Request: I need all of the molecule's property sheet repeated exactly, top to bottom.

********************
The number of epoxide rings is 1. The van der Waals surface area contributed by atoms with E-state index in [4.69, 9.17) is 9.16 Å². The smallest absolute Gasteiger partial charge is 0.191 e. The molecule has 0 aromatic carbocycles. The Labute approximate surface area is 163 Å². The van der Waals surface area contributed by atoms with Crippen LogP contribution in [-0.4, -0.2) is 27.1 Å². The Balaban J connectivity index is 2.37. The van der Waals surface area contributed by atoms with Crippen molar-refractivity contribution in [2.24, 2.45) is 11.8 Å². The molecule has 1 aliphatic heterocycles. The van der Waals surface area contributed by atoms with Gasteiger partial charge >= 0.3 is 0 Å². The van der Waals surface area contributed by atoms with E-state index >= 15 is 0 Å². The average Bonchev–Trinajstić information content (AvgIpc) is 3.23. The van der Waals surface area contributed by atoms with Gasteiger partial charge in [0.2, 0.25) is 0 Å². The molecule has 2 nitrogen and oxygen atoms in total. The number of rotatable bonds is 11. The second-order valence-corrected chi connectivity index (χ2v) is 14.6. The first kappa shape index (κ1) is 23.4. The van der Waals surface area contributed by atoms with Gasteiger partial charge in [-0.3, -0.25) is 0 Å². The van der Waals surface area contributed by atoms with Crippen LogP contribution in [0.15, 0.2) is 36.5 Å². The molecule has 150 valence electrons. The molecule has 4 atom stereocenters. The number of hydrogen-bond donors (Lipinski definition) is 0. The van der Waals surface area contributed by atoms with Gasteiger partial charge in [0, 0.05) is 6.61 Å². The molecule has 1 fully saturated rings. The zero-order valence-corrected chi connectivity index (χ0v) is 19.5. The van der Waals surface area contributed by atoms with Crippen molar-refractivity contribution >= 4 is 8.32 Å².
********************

The number of epoxide rings is 1. The van der Waals surface area contributed by atoms with E-state index in [4.69, 9.17) is 9.16 Å². The smallest absolute Gasteiger partial charge is 0.191 e. The molecule has 0 aromatic carbocycles. The Labute approximate surface area is 163 Å². The van der Waals surface area contributed by atoms with Crippen LogP contribution in [-0.4, -0.2) is 27.1 Å². The Balaban J connectivity index is 2.37. The van der Waals surface area contributed by atoms with Crippen molar-refractivity contribution in [2.24, 2.45) is 11.8 Å². The molecule has 1 aliphatic heterocycles. The van der Waals surface area contributed by atoms with Gasteiger partial charge >= 0.3 is 0 Å². The van der Waals surface area contributed by atoms with E-state index >= 15 is 0 Å². The average Bonchev–Trinajstić information content (AvgIpc) is 3.23. The van der Waals surface area contributed by atoms with Gasteiger partial charge in [0.2, 0.25) is 0 Å². The molecule has 2 nitrogen and oxygen atoms in total. The number of rotatable bonds is 11. The second-order valence-corrected chi connectivity index (χ2v) is 14.6. The first kappa shape index (κ1) is 23.4. The van der Waals surface area contributed by atoms with Gasteiger partial charge in [-0.3, -0.25) is 0 Å². The van der Waals surface area contributed by atoms with Crippen LogP contribution in [0.15, 0.2) is 36.5 Å². The molecule has 150 valence electrons. The molecule has 4 atom stereocenters. The number of hydrogen-bond donors (Lipinski definition) is 0. The van der Waals surface area contributed by atoms with Gasteiger partial charge in [0, 0.05) is 6.61 Å². The molecule has 1 fully saturated rings. The zero-order valence-corrected chi connectivity index (χ0v) is 19.5. The van der Waals surface area contributed by atoms with Crippen molar-refractivity contribution >= 4 is 8.32 Å².